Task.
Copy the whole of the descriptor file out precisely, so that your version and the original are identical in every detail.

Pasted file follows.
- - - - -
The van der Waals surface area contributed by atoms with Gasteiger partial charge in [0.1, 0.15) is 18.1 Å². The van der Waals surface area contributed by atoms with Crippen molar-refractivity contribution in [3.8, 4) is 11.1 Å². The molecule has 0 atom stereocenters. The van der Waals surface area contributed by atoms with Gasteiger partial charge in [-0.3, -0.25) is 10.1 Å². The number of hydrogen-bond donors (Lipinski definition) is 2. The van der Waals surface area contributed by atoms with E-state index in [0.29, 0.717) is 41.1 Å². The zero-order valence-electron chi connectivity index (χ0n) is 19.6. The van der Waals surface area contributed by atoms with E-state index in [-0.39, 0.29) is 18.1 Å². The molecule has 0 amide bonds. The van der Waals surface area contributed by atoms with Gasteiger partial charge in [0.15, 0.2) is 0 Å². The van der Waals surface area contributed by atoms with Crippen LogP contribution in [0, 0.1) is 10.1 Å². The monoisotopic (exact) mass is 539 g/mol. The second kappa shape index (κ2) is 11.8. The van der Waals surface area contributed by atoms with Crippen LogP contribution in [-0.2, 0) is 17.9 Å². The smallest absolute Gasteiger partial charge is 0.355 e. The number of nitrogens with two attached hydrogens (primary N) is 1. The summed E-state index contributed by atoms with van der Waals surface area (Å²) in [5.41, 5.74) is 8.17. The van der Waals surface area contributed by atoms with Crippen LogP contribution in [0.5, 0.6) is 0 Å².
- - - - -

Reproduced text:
The van der Waals surface area contributed by atoms with Gasteiger partial charge in [0.1, 0.15) is 18.1 Å². The van der Waals surface area contributed by atoms with Crippen molar-refractivity contribution in [3.8, 4) is 11.1 Å². The molecule has 0 atom stereocenters. The van der Waals surface area contributed by atoms with Gasteiger partial charge in [-0.3, -0.25) is 10.1 Å². The number of hydrogen-bond donors (Lipinski definition) is 2. The van der Waals surface area contributed by atoms with E-state index in [0.29, 0.717) is 41.1 Å². The zero-order valence-electron chi connectivity index (χ0n) is 19.6. The van der Waals surface area contributed by atoms with E-state index in [-0.39, 0.29) is 18.1 Å². The molecule has 0 amide bonds. The van der Waals surface area contributed by atoms with Gasteiger partial charge in [0.15, 0.2) is 0 Å². The van der Waals surface area contributed by atoms with Crippen LogP contribution in [0, 0.1) is 10.1 Å². The monoisotopic (exact) mass is 539 g/mol. The second kappa shape index (κ2) is 11.8. The van der Waals surface area contributed by atoms with Crippen LogP contribution in [-0.2, 0) is 17.9 Å². The smallest absolute Gasteiger partial charge is 0.355 e. The number of nitrogens with two attached hydrogens (primary N) is 1. The summed E-state index contributed by atoms with van der Waals surface area (Å²) in [5.41, 5.74) is 8.17. The van der Waals surface area contributed by atoms with Crippen LogP contribution in [0.5, 0.6) is 0 Å².